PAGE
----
Personally, for me and my family, the biggest difference is employment and money. My parents and cousins’ and friend’s parents all had steady employment (if they wanted it – one or two of my Mom’s friends were stay-at-home moms by choice), often staying with one employer from start of their career to the end, with frequent and regular paychecks and good benefits such as minimum four weeks of summer leave. A lot of them earned only low wages, but housing prices etc. all were such that even with low wages they were able to buy homes, a summer cottage if they wanted one and were able have a vacation abroad every year if desired, were able to put their kids through school as well as save for bad times. They weren’t rich, but far from poor even when just working class. And now that they’re retired, most of them have good enough pensions that cover their daily needs, own their homes and most have savings for bad days.
My generation? Some of us have a high paying job and are over worked (a few of my friends/acquintances). But mostly in my circle of friends/acquintances of my age, we’ve never had steady employment, only have temp jobs and no benefits because of that. Most of us have had at least 10 different employers, some over 30. The jobs last from a few days to a year and usually when one job ends, we don’t know when the next one starts. We never have actual, official summer leave because either we’re unemployed or working a temp job for the summer. If we own our home, it’s because we inherited it when our parents or grand-parents died, or our parents gave us money as pre-inheritment so we could buy one. But mostly we rent. We’ve don’t own summer cottages except again, unless it was inherited. And a few of my friends who did inherit a summer cottage, they couldn’t afford to keep it (the yearly maintenance) and had to sell it instead. Our income is haphazardly strung together from low paychecks and unemployment and other benefits because either we don’t get enough hours, or our pay is so low. We often have to fight withe the bureaucracy required by getting benefits and jobs simultaneously monthly or at least several times a year. We’re poor, or one or two steps away from being poor and a thing like broken fridge can mess up for budgets for months. We’ll be lucky if we’ll have pensions at all, the way politics are going. I know mine will be below poverty line, just as I’ve been all my adult life.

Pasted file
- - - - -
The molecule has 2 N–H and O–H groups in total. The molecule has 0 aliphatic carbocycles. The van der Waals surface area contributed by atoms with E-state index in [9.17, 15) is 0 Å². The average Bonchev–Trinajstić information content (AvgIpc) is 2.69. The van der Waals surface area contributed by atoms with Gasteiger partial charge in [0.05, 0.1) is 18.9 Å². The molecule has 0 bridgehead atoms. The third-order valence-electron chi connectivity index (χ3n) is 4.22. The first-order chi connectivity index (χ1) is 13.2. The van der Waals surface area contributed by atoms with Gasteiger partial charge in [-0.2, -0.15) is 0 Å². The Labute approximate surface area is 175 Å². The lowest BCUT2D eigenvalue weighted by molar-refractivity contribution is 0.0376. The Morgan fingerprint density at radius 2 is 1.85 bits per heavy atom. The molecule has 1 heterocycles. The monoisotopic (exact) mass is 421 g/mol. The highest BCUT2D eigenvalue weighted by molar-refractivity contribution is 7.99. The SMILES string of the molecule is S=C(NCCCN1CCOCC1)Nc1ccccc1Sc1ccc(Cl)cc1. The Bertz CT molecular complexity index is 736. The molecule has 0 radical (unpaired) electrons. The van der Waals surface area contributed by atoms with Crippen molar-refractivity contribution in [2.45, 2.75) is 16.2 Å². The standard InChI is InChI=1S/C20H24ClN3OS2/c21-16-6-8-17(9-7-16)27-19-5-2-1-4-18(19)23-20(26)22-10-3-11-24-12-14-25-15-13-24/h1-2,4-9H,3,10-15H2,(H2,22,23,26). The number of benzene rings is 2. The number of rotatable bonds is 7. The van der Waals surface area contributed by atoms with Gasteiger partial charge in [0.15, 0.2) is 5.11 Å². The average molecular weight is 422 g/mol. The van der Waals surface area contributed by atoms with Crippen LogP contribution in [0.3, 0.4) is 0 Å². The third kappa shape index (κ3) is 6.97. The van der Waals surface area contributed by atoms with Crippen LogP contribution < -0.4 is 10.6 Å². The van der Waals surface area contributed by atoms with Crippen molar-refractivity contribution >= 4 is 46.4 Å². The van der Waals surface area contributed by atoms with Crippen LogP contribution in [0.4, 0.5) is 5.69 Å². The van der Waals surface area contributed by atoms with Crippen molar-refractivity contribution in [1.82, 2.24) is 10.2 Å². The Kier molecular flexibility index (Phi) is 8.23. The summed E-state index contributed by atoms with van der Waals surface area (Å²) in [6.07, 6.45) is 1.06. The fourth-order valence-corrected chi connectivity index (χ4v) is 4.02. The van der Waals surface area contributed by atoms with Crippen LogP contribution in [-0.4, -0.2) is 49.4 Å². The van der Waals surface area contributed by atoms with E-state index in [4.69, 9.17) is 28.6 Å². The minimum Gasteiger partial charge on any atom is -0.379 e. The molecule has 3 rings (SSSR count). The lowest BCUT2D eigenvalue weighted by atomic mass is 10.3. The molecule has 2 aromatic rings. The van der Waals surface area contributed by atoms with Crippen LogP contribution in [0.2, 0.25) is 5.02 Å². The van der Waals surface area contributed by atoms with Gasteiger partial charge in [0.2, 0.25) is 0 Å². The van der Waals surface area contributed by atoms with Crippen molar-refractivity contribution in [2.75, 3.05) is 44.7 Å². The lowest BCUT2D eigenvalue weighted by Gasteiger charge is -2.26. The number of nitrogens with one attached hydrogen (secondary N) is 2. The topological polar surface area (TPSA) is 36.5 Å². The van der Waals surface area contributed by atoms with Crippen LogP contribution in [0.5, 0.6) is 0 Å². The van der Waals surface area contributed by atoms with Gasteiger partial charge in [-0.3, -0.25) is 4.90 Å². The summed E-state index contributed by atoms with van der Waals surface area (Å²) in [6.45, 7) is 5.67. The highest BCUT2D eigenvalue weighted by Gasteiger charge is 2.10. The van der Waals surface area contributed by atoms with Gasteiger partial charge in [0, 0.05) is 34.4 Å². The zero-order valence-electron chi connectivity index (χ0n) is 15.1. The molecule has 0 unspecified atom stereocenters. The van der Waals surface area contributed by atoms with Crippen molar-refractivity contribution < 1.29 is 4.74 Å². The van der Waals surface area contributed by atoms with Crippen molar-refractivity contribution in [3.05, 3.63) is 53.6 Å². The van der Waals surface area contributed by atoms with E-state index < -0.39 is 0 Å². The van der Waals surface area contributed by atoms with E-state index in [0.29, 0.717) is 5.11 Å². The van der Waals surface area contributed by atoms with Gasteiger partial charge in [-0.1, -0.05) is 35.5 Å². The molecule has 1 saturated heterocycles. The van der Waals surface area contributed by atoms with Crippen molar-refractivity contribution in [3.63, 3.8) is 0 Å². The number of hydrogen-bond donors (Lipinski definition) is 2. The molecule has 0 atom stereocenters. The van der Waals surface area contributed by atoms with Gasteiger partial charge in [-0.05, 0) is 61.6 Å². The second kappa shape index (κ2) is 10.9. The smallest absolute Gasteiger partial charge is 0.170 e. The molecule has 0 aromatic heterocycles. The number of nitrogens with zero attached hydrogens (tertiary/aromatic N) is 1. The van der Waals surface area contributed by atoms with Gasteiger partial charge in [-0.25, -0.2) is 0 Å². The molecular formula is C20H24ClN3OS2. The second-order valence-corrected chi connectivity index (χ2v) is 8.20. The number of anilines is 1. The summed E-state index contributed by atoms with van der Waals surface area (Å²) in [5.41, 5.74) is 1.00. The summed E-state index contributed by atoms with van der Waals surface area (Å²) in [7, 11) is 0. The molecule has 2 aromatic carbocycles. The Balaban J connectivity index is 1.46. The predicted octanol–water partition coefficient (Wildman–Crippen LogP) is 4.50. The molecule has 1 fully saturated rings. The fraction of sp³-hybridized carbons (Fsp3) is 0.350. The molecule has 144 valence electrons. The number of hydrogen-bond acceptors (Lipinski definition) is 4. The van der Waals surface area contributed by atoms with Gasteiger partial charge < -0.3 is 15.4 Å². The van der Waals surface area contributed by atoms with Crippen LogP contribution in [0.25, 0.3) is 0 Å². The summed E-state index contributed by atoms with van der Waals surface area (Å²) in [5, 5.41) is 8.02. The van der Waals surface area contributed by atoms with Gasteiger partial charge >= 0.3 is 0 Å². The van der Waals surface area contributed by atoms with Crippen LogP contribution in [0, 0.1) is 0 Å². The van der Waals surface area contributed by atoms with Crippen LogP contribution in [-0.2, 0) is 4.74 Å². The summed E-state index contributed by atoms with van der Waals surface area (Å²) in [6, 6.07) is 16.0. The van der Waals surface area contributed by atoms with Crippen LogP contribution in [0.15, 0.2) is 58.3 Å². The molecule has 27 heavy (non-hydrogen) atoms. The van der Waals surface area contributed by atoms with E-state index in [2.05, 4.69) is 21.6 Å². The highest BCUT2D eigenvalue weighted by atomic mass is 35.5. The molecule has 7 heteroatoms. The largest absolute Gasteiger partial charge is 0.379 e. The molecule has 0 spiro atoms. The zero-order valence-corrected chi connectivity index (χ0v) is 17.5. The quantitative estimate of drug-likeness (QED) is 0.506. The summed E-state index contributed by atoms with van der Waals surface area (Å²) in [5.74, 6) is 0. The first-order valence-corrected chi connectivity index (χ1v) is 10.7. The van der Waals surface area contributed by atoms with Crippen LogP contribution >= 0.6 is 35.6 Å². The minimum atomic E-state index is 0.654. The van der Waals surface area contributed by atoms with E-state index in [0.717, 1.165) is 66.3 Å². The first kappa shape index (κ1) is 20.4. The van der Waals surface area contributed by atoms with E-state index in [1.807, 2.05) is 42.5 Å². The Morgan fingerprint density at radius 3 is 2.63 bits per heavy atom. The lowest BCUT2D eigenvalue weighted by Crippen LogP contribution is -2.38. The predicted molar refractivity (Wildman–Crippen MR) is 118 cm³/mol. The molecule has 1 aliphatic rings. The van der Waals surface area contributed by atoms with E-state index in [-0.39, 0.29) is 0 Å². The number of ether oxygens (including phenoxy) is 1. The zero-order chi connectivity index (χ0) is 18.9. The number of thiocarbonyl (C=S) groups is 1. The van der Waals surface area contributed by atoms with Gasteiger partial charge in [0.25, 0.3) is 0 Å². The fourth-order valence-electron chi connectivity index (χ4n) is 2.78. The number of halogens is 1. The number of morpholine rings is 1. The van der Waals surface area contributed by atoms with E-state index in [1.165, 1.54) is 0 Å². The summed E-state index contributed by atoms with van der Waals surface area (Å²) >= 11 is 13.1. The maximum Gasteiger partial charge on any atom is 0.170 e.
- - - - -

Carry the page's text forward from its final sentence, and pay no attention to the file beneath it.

It seems that either the members of my generation do really well in higher-paying jobs (often something to do with computers and IT, or doctors), or really badly with low/middle paying jobs usually (often in the creative or service industry or nursing) and there’s very little middle ground.